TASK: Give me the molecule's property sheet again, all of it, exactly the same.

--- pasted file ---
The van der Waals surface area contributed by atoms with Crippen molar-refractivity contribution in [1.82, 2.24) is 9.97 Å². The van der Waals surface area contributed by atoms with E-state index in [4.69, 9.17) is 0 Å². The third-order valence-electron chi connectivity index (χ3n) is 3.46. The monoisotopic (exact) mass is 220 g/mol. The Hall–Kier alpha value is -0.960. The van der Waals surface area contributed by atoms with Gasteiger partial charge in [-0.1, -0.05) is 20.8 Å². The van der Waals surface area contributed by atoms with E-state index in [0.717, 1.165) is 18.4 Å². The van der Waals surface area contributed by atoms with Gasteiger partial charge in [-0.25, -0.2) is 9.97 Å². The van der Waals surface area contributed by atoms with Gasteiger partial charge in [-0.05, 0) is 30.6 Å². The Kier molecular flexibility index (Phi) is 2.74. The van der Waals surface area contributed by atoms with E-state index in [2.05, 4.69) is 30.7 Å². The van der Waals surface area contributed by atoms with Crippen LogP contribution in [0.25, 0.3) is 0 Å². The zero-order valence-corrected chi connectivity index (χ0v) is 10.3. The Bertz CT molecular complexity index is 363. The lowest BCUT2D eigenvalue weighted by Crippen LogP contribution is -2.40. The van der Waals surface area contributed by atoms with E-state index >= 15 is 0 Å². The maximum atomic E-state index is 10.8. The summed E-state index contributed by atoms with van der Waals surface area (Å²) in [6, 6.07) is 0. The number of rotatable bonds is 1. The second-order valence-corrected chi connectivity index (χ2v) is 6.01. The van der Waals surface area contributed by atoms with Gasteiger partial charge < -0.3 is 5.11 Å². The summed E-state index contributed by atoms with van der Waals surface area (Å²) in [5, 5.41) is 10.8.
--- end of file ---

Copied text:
The van der Waals surface area contributed by atoms with Crippen molar-refractivity contribution in [1.82, 2.24) is 9.97 Å². The van der Waals surface area contributed by atoms with E-state index in [4.69, 9.17) is 0 Å². The third-order valence-electron chi connectivity index (χ3n) is 3.46. The monoisotopic (exact) mass is 220 g/mol. The Hall–Kier alpha value is -0.960. The van der Waals surface area contributed by atoms with Gasteiger partial charge in [-0.1, -0.05) is 20.8 Å². The van der Waals surface area contributed by atoms with E-state index in [0.717, 1.165) is 18.4 Å². The van der Waals surface area contributed by atoms with Gasteiger partial charge in [-0.25, -0.2) is 9.97 Å². The van der Waals surface area contributed by atoms with Gasteiger partial charge in [-0.05, 0) is 30.6 Å². The Kier molecular flexibility index (Phi) is 2.74. The van der Waals surface area contributed by atoms with E-state index in [2.05, 4.69) is 30.7 Å². The van der Waals surface area contributed by atoms with Crippen LogP contribution in [0.25, 0.3) is 0 Å². The zero-order valence-corrected chi connectivity index (χ0v) is 10.3. The Bertz CT molecular complexity index is 363. The lowest BCUT2D eigenvalue weighted by Crippen LogP contribution is -2.40. The van der Waals surface area contributed by atoms with E-state index >= 15 is 0 Å². The maximum atomic E-state index is 10.8. The summed E-state index contributed by atoms with van der Waals surface area (Å²) in [6, 6.07) is 0. The number of rotatable bonds is 1. The second-order valence-corrected chi connectivity index (χ2v) is 6.01. The van der Waals surface area contributed by atoms with Gasteiger partial charge < -0.3 is 5.11 Å². The summed E-state index contributed by atoms with van der Waals surface area (Å²) in [5, 5.41) is 10.8.